13

Colin Vallon Trio: Le Vent

John Kelman By

Sign in to view read count
Colin Vallon Trio: Le Vent When Bill Evans emerged in the 1950s, he represented a paradigm shift for the jazz piano trio. No longer a lead instrument supported by a rhythm section, Evans' more egalitarian approach to music-making allowed delineated soloists to engage in a more fully conversational context, with any instrument capable of pushing the music in a new direction at any moment. Half a century later, Evans' influence can still be felt, but there's been further development, stripping away individual virtuosity and leaving only the collective sound of the trio. It's a tougher approach with which to connect for those used to hearing a defined soloist demonstrating his/her chops, even when the rest of the trio is engaging as equals rather than accompanists, but it opens music up to a completely different set of evocative possibilities than Evans' then-radical innovation could have envisaged.

Pianist Colin Vallon's Le Vent is an even stronger statement of such intent than his 2011 ECM debut, Rruga. Bassist Patrice Moret returns while the departing Samuel Rohrer is replaced by drummer Julian Sartorus, as Vallon assumes a greater compositional role; other than two improvised miniatures and Moret's opening "Juuichi"—which resumes the trio's exploration of repetition and slowly shifting motifs from Rruga, but this time with even greater focus and collaborative strength—all the compositions belong to the pianist. The two closing pieces may be collective, but fit within Le Vent's overall purview: "Styx," largely revolves around Moret's impressive ability to play a pedal tone with a bow while simultaneously delivering a spare pizzicato melody that interacts with the similarly minimal Vallon and texture-centric Sartorus, while Vallon's upper register phrases entwine with Sartorus' bells on "Coriolis" to create, over Moret's simply bowed line, the feeling of a soft but gradually intensifying rainfall.

Individual virtuosity may be subjugated to the sound of the collective whole, but it's what makes Le Vent such a powerful statement. There's beauty to be found in Vallon's exploration of various motivic narratives on "Immobile," with Sartorus bringing greater energy and drive to the trio, while on the opening two minutes of the title track, the drummer's adherence to color provides Vallon the freedom to evoke a softer majesty, before Moret joins and the trio again once again begins to evolve its slow, unpredictable shape-shifting. Vallon's iterative patterns are bolstered by Moret and Sartorus, only to dissolve once again, the pianist's final chord taking a full 23 seconds to decay to silence beneath Sartorus' gentle sound of metal on metal.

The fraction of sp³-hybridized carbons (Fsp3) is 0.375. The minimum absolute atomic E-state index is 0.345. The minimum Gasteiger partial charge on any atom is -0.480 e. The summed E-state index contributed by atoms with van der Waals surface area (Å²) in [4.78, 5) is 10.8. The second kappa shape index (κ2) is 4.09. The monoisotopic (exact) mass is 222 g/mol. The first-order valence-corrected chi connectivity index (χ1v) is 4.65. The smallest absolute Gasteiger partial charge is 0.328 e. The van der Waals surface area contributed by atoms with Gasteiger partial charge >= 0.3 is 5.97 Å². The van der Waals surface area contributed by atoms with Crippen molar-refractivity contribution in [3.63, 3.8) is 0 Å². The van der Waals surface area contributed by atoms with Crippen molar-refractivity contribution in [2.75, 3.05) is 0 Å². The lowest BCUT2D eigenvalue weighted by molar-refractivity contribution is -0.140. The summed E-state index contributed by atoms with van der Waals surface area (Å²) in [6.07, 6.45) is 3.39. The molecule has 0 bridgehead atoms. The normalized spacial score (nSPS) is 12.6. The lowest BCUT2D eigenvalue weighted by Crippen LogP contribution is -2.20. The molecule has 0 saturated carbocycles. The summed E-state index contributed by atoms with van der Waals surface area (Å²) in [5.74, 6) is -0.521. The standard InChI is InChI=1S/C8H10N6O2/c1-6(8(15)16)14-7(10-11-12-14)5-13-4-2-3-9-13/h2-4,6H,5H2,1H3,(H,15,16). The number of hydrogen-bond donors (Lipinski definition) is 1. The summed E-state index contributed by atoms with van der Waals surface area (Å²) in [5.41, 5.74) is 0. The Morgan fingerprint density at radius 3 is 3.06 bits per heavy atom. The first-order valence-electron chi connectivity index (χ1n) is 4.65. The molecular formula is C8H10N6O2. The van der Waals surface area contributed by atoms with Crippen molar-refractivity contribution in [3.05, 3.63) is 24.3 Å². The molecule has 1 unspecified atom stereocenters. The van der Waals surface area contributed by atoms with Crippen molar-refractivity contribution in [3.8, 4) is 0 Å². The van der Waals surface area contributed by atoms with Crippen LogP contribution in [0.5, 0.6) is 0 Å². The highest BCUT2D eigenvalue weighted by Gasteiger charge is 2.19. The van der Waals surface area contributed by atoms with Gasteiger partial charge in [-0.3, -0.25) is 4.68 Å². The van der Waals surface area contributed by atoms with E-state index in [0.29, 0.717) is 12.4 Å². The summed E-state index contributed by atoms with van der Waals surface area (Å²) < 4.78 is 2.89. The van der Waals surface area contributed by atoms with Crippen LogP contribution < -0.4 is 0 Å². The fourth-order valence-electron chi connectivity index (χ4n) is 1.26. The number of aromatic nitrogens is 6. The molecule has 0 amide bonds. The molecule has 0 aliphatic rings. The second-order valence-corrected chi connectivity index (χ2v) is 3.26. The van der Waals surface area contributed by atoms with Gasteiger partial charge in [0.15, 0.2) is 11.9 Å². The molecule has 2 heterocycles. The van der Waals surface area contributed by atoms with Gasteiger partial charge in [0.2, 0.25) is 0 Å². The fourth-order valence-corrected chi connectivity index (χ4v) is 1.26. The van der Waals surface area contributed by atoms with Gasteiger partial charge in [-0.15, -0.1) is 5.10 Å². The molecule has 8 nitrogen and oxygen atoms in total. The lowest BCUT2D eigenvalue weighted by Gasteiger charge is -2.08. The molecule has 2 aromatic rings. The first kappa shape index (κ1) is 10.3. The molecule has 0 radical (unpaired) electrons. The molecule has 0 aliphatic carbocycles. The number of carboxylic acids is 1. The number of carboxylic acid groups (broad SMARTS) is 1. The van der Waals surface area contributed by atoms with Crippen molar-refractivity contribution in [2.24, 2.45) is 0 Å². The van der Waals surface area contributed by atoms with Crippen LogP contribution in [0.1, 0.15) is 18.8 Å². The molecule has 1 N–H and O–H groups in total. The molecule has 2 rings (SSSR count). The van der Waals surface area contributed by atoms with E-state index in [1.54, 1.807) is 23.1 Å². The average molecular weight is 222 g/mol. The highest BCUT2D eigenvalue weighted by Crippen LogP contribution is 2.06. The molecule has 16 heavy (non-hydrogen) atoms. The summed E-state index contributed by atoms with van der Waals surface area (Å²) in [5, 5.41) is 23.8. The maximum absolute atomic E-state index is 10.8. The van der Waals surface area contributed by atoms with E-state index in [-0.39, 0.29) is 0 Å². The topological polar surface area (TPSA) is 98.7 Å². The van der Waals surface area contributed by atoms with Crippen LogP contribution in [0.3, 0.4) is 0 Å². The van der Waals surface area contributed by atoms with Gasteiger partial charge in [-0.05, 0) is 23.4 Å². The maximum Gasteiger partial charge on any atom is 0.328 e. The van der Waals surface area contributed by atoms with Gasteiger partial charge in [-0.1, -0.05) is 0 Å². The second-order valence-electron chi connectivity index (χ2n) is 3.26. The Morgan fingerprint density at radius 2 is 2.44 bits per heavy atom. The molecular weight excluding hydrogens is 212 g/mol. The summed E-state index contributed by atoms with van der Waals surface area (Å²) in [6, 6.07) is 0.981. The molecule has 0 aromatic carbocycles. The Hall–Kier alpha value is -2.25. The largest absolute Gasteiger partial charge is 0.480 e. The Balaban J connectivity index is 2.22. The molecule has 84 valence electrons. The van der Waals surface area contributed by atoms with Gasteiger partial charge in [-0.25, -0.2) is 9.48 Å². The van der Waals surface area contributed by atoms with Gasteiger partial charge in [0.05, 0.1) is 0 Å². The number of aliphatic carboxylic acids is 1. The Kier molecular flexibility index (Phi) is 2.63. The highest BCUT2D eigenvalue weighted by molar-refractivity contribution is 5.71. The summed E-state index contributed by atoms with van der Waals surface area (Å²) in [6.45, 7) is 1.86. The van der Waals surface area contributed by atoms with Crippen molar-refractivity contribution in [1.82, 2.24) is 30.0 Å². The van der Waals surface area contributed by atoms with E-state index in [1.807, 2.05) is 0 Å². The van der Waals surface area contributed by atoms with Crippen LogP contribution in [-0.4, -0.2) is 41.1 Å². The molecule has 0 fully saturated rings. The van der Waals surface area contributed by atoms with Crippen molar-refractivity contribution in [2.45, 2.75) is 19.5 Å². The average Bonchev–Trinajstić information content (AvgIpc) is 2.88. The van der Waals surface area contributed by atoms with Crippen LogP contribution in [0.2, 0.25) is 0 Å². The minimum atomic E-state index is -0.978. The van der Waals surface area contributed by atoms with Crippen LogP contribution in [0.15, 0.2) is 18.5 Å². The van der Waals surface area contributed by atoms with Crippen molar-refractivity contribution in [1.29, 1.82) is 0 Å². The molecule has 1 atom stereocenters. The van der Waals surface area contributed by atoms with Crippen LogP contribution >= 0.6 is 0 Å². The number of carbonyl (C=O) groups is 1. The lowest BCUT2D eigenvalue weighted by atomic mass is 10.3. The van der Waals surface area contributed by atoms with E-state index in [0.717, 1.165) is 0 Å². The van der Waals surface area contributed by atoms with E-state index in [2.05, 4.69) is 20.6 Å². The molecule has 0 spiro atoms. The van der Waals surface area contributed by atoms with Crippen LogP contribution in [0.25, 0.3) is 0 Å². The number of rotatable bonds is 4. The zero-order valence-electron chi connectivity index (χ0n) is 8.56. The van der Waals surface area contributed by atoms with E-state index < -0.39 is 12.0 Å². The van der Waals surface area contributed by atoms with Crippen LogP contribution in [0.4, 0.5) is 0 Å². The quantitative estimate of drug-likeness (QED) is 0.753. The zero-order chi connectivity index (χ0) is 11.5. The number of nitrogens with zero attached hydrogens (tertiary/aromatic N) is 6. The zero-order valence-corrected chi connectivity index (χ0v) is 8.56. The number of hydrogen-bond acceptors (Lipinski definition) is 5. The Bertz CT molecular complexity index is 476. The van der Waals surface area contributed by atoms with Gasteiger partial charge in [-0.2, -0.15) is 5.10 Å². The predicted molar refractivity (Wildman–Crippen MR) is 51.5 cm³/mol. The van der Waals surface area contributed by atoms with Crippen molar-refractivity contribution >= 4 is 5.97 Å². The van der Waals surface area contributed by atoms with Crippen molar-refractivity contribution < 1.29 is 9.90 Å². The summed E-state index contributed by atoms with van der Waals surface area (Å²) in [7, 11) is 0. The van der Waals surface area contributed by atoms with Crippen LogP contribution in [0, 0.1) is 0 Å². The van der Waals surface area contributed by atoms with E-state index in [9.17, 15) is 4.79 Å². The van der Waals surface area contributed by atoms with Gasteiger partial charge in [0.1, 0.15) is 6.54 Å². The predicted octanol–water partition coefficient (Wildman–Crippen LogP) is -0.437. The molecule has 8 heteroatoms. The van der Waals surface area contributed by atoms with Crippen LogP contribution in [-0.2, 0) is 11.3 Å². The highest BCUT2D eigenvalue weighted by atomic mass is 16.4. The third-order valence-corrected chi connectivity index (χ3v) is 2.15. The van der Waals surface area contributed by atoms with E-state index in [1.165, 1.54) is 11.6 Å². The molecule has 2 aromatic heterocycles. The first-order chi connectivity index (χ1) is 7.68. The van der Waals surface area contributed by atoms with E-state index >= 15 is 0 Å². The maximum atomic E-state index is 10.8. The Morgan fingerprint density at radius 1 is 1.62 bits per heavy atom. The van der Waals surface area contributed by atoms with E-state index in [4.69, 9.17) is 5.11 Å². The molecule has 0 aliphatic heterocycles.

Those looking for the comfort of defined melody leading to solo excursions, followed by a return to thematic reiteration, should look elsewhere; Vallon's writing and the trio's approach represents something else entirely. But those prepared to surrender to the sound of three players engaging in a different kind of collective interaction—and a more obfuscated approach to defining form and its in-the-moment journey to places unknown—will find plenty to love about Le Vent, the inevitable consequence of Vallon and his trio's accelerating quest towards a likely unreachable conclusion, but with still greater confidence and commitment.

Track Listing: Juuichi; Immobile; Le Vent; Cendre; Fade; Goodbye; Le Quai; Pixels; Altalena; Rouge; Styx; Coriolis.

Personnel: Colin Vallon: piano; Patrice Moret: double bass; Julian Sartorus: drums.

Title: Le Vent | Year Released: 2014 | Record Label: ECM Records


Tags

Related Video

comments powered by Disqus

More Articles

Read Honey And Salt CD/LP/Track Review Honey And Salt
by Mark Corroto
Published: August 22, 2017
Read To the Bone CD/LP/Track Review To the Bone
by Geno Thackara
Published: August 22, 2017
Read Flesh & Bone CD/LP/Track Review Flesh & Bone
by Troy Collins
Published: August 22, 2017
Read Generations CD/LP/Track Review Generations
by Jerome Wilson
Published: August 22, 2017
Read 90 Going On Amazing CD/LP/Track Review 90 Going On Amazing
by Dan Bilawsky
Published: August 21, 2017
Read Let There Be Life, Love and Laughter CD/LP/Track Review Let There Be Life, Love and Laughter
by Victor L. Schermer
Published: August 21, 2017
Read "The Eighth Hour Of Amduat" CD/LP/Track Review The Eighth Hour Of Amduat
by Roger Farbey
Published: January 9, 2017
Read "Tied Together, Not to the Ground" CD/LP/Track Review Tied Together, Not to the Ground
by Geno Thackara
Published: July 9, 2017
Read "Nessuno" CD/LP/Track Review Nessuno
by Karl Ackermann
Published: December 30, 2016
Read "Message In Motion" CD/LP/Track Review Message In Motion
by David A. Orthmann
Published: October 27, 2016
Read "The Long Slog" CD/LP/Track Review The Long Slog
by Dave Wayne
Published: January 11, 2017
Read "It's Time" CD/LP/Track Review It's Time
by Hrayr Attarian
Published: August 31, 2016

Sponsor: JANA PROJECT | LEARN MORE  

Support our sponsor

Join the staff. Writers Wanted!

Develop a column, write album reviews, cover live shows, or conduct interviews.